- The Washington Times - Wednesday, October 23, 2002

Saamir Kaiser, former general counsel for the District's chief financial officer, was sentenced to 54 months in prison yesterday for lying on his job application and for stealing nearly a quarter of a million dollars from the city.
Prosecutors had asked for a three-year prison sentence, but U.S. District Judge Ellen Segal Huvelle sentenced Kaiser to two years, the maximum for his conviction of fraud in the first degree, and 30 months for the theft charges. He faced up to eight years in prison on the theft charge.
Kaiser was also ordered to pay $514,149.97 in restitution.
Kaiser, 37, pleaded guilty to fraud July 9 for lying on his city employment application about having a law degree and being licensed to practice law in Maryland and New York. He also admitted embezzling $248,105 in city funds for his own use.
His guilty plea was part of an agreement with the U.S. Attorney's Office that it would not seek a sentence greater than 12 months in prison on the mail-fraud charge or 18 months in prison on the fraud charge. The agreement also required him to repay the stolen money to the District.
As part of his plea agreement and statement of facts in the case, Kaiser admitted that he lied to the city and the D.C. financial control board about his education.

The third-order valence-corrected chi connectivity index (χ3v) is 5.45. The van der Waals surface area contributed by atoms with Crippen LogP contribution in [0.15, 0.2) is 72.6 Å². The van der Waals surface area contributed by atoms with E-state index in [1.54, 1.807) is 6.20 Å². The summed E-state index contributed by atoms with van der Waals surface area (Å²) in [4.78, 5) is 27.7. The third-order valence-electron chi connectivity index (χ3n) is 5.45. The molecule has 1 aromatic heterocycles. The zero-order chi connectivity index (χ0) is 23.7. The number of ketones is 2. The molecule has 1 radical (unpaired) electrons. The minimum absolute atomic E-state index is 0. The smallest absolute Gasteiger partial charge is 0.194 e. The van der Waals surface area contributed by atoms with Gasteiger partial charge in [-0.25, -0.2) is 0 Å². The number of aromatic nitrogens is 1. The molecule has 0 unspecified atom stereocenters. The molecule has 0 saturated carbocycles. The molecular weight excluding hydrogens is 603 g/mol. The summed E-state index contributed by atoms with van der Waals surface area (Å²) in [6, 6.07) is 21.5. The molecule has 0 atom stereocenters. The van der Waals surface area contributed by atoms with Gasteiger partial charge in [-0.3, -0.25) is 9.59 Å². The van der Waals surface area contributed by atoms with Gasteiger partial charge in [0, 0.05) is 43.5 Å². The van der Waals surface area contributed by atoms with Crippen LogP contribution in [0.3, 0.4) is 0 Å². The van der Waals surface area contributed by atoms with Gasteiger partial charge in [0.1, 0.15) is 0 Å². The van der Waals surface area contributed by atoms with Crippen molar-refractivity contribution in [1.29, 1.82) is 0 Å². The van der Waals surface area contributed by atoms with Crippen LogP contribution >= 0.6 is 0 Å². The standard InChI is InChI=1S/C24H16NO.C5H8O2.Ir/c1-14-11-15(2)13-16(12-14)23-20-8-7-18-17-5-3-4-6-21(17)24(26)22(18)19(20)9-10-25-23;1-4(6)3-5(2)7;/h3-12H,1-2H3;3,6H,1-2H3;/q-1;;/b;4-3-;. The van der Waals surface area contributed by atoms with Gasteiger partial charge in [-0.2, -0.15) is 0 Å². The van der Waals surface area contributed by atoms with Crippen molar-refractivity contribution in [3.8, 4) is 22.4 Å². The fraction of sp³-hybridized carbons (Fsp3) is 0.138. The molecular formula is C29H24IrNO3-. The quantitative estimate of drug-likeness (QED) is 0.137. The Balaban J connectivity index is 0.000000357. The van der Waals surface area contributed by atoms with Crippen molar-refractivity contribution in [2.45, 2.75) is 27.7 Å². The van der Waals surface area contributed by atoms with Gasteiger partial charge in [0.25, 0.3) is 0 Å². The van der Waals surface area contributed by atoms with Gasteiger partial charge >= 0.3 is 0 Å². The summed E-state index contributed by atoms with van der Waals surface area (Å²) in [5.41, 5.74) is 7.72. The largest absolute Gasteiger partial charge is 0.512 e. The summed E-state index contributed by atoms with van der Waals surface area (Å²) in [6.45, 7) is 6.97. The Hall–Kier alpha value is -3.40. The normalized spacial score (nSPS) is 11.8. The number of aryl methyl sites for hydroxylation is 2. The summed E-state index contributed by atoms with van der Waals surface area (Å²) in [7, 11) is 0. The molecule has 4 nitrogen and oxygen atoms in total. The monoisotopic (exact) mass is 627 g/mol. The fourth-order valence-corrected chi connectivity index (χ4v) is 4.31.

"The defendant's brazen criminal conduct cheated the citizens of the District of Columbia and undermined their confidence in local government," U.S. Attorney Roscoe C. Howard Jr. and Assistant U.S. Attorney Gregory G. Marshall said in the sentencing memorandum.
"His motivation was purely selfish and driven by greed."
Kaiser is the sixth high-ranking D.C. official in two years to admit inflating his credentials before being hired. Former Parks and Recreation Department Director Robert Newman, and Chief Ronnie Few and three of his top aides in the D.C. Fire and Emergency Services Department had inaccuracies in their resumes.
A joint investigation by the D.C. Inspector General's Office and the FBI found that Kaiser was hired as a paralegal researcher for the now-dissolved D.C. financial control board and was promoted to a staff attorney position with the board in October 1998.
He was promoted after telling the control board that he had a law degree and had passed the New York State bar examination.
The control board promoted him again in April 2000 to the position of counsel.
Kaiser then submitted an application to the D.C. government in January 2001 for the position of deputy general counsel for the Office of the Chief Financial Officer. Six months later in July 2001 he was promoted to general counsel for the chief financial officer and received an annual salary of $121,285.
As general counsel he was also assistant treasurer for the D.C. Tobacco Settlement Financing Corp., which administers the District's share of the national tobacco settlement.
Kaiser was authorized to sign the corporation's checks, and from June 2001 to January wrote 18 checks totaling $248,105, which were made payable to him or went toward his personal expenses. Among his expenses were the down payment on a new Mercedes-Benz and $8,005 to pay for a honeymoon.

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